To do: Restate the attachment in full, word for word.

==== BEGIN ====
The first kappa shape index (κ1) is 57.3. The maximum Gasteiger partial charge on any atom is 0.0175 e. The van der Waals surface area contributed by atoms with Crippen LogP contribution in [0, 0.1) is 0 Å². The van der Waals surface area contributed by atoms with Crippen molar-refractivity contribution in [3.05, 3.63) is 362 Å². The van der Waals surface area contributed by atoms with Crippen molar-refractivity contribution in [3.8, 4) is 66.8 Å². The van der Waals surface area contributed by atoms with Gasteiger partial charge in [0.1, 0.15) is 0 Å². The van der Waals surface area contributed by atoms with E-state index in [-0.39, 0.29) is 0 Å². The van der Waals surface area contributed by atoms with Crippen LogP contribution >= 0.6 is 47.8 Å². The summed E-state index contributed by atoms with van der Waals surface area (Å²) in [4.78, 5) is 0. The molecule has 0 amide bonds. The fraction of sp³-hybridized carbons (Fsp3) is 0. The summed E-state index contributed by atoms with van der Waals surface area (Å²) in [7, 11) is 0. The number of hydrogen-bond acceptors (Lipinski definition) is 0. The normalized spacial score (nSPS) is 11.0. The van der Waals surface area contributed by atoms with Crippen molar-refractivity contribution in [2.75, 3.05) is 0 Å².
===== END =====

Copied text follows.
The first kappa shape index (κ1) is 57.3. The maximum Gasteiger partial charge on any atom is 0.0175 e. The van der Waals surface area contributed by atoms with Crippen LogP contribution in [0, 0.1) is 0 Å². The van der Waals surface area contributed by atoms with Crippen molar-refractivity contribution in [3.05, 3.63) is 362 Å². The van der Waals surface area contributed by atoms with Crippen molar-refractivity contribution in [3.8, 4) is 66.8 Å². The van der Waals surface area contributed by atoms with Gasteiger partial charge in [0.1, 0.15) is 0 Å². The van der Waals surface area contributed by atoms with E-state index in [-0.39, 0.29) is 0 Å². The van der Waals surface area contributed by atoms with Crippen LogP contribution >= 0.6 is 47.8 Å². The summed E-state index contributed by atoms with van der Waals surface area (Å²) in [4.78, 5) is 0. The molecule has 0 amide bonds. The fraction of sp³-hybridized carbons (Fsp3) is 0. The summed E-state index contributed by atoms with van der Waals surface area (Å²) in [7, 11) is 0. The number of hydrogen-bond acceptors (Lipinski definition) is 0. The normalized spacial score (nSPS) is 11.0. The van der Waals surface area contributed by atoms with Crippen molar-refractivity contribution in [2.75, 3.05) is 0 Å².